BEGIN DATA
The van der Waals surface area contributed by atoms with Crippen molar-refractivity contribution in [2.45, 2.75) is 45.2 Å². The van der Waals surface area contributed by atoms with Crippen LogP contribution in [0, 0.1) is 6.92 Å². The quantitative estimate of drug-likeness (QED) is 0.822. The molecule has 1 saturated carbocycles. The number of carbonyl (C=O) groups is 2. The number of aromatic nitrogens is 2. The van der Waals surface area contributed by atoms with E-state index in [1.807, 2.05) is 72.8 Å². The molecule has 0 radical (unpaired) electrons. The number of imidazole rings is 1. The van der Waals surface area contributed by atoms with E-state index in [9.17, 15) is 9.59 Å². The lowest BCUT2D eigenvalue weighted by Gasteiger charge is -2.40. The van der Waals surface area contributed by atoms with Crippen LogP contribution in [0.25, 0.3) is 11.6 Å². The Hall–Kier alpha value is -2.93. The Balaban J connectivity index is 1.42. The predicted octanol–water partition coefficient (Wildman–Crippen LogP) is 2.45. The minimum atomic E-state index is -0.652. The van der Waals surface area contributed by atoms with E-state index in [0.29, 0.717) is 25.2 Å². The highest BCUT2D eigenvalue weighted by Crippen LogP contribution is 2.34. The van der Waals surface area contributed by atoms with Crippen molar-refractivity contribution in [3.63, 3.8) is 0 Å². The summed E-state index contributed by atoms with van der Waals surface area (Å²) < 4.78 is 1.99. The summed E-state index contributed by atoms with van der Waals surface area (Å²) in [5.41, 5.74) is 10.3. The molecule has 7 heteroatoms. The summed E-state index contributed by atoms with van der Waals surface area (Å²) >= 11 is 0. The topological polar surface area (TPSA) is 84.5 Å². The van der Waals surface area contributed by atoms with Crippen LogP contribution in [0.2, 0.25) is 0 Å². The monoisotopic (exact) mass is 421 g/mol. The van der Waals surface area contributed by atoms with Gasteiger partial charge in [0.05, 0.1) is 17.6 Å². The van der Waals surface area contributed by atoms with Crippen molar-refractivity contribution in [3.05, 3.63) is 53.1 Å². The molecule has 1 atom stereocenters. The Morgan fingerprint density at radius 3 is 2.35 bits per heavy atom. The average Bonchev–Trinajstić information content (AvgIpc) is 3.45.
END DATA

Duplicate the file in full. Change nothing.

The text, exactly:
The van der Waals surface area contributed by atoms with Crippen molar-refractivity contribution in [2.45, 2.75) is 45.2 Å². The van der Waals surface area contributed by atoms with Crippen LogP contribution in [0, 0.1) is 6.92 Å². The quantitative estimate of drug-likeness (QED) is 0.822. The molecule has 1 saturated carbocycles. The number of carbonyl (C=O) groups is 2. The number of aromatic nitrogens is 2. The van der Waals surface area contributed by atoms with E-state index in [1.807, 2.05) is 72.8 Å². The molecule has 0 radical (unpaired) electrons. The number of imidazole rings is 1. The van der Waals surface area contributed by atoms with E-state index in [9.17, 15) is 9.59 Å². The lowest BCUT2D eigenvalue weighted by Gasteiger charge is -2.40. The van der Waals surface area contributed by atoms with Crippen LogP contribution in [0.25, 0.3) is 11.6 Å². The Hall–Kier alpha value is -2.93. The Balaban J connectivity index is 1.42. The predicted octanol–water partition coefficient (Wildman–Crippen LogP) is 2.45. The minimum atomic E-state index is -0.652. The van der Waals surface area contributed by atoms with E-state index in [0.29, 0.717) is 25.2 Å². The highest BCUT2D eigenvalue weighted by Crippen LogP contribution is 2.34. The van der Waals surface area contributed by atoms with Crippen molar-refractivity contribution in [3.63, 3.8) is 0 Å². The summed E-state index contributed by atoms with van der Waals surface area (Å²) < 4.78 is 1.99. The summed E-state index contributed by atoms with van der Waals surface area (Å²) in [5.41, 5.74) is 10.3. The molecule has 7 heteroatoms. The summed E-state index contributed by atoms with van der Waals surface area (Å²) >= 11 is 0. The topological polar surface area (TPSA) is 84.5 Å². The van der Waals surface area contributed by atoms with Crippen LogP contribution in [0.2, 0.25) is 0 Å². The monoisotopic (exact) mass is 421 g/mol. The van der Waals surface area contributed by atoms with Gasteiger partial charge in [0.05, 0.1) is 17.6 Å². The van der Waals surface area contributed by atoms with Crippen molar-refractivity contribution in [3.05, 3.63) is 53.1 Å². The molecule has 1 atom stereocenters. The Morgan fingerprint density at radius 3 is 2.35 bits per heavy atom. The average Bonchev–Trinajstić information content (AvgIpc) is 3.45.